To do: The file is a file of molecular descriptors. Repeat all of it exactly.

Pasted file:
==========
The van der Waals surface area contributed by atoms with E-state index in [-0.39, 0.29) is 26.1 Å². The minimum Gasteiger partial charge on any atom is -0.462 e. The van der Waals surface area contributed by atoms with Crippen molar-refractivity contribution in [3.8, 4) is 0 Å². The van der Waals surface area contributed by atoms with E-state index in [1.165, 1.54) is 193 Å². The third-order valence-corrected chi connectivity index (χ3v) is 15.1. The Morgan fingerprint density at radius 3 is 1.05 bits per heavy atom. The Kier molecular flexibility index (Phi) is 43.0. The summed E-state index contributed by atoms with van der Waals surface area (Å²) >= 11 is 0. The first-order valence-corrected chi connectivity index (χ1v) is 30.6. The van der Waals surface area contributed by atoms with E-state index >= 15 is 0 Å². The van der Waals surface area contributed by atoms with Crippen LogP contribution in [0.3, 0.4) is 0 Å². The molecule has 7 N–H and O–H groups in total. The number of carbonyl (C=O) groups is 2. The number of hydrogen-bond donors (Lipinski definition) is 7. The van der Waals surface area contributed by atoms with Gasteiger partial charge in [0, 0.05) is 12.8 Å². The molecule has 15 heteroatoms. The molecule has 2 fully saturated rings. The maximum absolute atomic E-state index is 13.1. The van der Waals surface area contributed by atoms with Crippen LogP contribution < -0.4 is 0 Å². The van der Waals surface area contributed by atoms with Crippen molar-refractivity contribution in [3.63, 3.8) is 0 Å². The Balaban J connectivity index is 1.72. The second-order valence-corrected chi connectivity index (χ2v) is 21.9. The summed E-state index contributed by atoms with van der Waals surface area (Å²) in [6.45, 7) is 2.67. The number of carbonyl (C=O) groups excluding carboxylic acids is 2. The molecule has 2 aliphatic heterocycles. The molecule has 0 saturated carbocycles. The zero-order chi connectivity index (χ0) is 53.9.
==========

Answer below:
The van der Waals surface area contributed by atoms with E-state index in [-0.39, 0.29) is 26.1 Å². The minimum Gasteiger partial charge on any atom is -0.462 e. The van der Waals surface area contributed by atoms with Crippen molar-refractivity contribution in [3.8, 4) is 0 Å². The van der Waals surface area contributed by atoms with E-state index in [1.165, 1.54) is 193 Å². The third-order valence-corrected chi connectivity index (χ3v) is 15.1. The Morgan fingerprint density at radius 3 is 1.05 bits per heavy atom. The Kier molecular flexibility index (Phi) is 43.0. The summed E-state index contributed by atoms with van der Waals surface area (Å²) >= 11 is 0. The first-order valence-corrected chi connectivity index (χ1v) is 30.6. The van der Waals surface area contributed by atoms with E-state index >= 15 is 0 Å². The van der Waals surface area contributed by atoms with Crippen LogP contribution in [0.3, 0.4) is 0 Å². The molecule has 7 N–H and O–H groups in total. The number of carbonyl (C=O) groups is 2. The number of hydrogen-bond donors (Lipinski definition) is 7. The van der Waals surface area contributed by atoms with Gasteiger partial charge in [0, 0.05) is 12.8 Å². The molecule has 15 heteroatoms. The molecule has 2 fully saturated rings. The maximum absolute atomic E-state index is 13.1. The van der Waals surface area contributed by atoms with Crippen LogP contribution < -0.4 is 0 Å². The van der Waals surface area contributed by atoms with Crippen molar-refractivity contribution in [3.63, 3.8) is 0 Å². The Balaban J connectivity index is 1.72. The second-order valence-corrected chi connectivity index (χ2v) is 21.9. The summed E-state index contributed by atoms with van der Waals surface area (Å²) in [6.45, 7) is 2.67. The number of carbonyl (C=O) groups excluding carboxylic acids is 2. The molecule has 2 aliphatic heterocycles. The molecule has 0 saturated carbocycles. The zero-order chi connectivity index (χ0) is 53.9.